Take the 2-minute tour ×
Stack Overflow is a question and answer site for professional and enthusiast programmers. It's 100% free.

Joins are the one thing I could never get my head around, ie, which type to use and how they actually work. I need to write a query and I know I will need a join for it.

The database is postgres.

Basic table set up is like this (some details redacted)

rates (
rates_id Primary Key, Auto Increment
state String, can either be 'current' or 'history'
)

rates_records (
rates_records_id Primary key, auto increment
rates_id = integer
column_1,
column_2
)

Every rates_records entry has rates_id set to a value that exists in the rates table

I want to update every rates_records row and modify the column_1 and column_2 data where the associated rates state = 'current'

How would I do this? Thanks

share|improve this question

2 Answers 2

up vote 2 down vote accepted

An alternative to Stefan's answer.

update rates_records 
   set column_1 = 'foo', 
       column_2 = 'bar'
from rates 
  where rates.rates_id = rates_records.rates_id
    and rates.state = 'current';

More details and examples are in the manul: http://www.postgresql.org/docs/current/static/sql-update.html

Which format you prefer is basically a matter of taste. I don't believe one is better or faster than the other (Stefan's answer being standard SQL so it's portable across DBMS).

share|improve this answer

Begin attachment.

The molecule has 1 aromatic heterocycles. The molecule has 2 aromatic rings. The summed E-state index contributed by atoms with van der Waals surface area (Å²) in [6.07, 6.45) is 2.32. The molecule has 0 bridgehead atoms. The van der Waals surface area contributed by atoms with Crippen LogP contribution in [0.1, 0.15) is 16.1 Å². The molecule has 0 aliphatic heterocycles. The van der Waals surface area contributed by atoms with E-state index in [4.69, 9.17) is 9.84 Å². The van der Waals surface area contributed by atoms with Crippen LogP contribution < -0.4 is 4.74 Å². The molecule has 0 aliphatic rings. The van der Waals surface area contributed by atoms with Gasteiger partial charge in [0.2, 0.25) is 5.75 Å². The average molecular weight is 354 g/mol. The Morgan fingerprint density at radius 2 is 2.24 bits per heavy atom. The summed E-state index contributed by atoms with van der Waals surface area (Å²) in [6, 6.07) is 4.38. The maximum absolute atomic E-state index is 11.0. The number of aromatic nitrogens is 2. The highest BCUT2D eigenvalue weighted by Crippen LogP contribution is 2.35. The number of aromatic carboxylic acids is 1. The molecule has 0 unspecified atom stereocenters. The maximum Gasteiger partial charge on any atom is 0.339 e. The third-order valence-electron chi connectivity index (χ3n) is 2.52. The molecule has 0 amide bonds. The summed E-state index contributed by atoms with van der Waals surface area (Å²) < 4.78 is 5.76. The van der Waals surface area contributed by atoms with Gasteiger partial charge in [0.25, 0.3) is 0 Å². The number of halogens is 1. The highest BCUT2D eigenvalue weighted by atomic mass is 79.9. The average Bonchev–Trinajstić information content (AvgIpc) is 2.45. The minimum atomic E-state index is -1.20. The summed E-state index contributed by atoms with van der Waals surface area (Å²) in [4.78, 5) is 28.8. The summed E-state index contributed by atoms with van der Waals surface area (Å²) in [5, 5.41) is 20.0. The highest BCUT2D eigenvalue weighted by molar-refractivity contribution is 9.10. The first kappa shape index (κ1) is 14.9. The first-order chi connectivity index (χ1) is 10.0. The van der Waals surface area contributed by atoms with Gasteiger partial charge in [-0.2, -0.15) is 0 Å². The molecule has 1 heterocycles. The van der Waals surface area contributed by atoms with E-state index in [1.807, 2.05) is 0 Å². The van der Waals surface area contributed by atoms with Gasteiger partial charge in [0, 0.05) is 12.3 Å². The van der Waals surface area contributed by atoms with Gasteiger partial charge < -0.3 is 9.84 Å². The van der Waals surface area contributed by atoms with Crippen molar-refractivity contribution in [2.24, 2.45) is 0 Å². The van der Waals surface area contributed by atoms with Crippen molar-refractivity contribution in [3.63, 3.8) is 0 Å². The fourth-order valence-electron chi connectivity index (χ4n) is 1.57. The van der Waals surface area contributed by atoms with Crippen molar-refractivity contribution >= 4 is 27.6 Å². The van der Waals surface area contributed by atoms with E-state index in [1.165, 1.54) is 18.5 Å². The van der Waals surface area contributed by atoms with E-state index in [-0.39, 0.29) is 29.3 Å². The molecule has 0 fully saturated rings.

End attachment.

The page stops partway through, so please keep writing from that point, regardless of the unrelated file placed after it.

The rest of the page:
Actually, besides being shorter, this should be substantially faster than the IN variant, where you also have a redundant join operation. It's the way to go. –  Erwin Brandstetter Jan 15 '13 at 1:42
    
@ErwinBrandstetter: are you sure the IN variant would be faster? Postgres is not bad at optimizing those things. –  a_horse_with_no_name Jan 15 '13 at 7:39
    
IN is slower, not faster. While IN is generally the slowest option, the redundant JOIN is the more important factor here. –  Erwin Brandstetter Jan 15 '13 at 16:09
update rates_records set column_1 = 'this', column_2 = 'that'
where rates_records_id 
in (select rates_records_id from rates_records rr 
join rates r on rr.rates_id = r.rates_id where state = 'current')
share|improve this answer

Your Answer

 
discard

By posting your answer, you agree to the privacy policy and terms of service.

Not the answer you're looking for? Browse other questions tagged or ask your own question.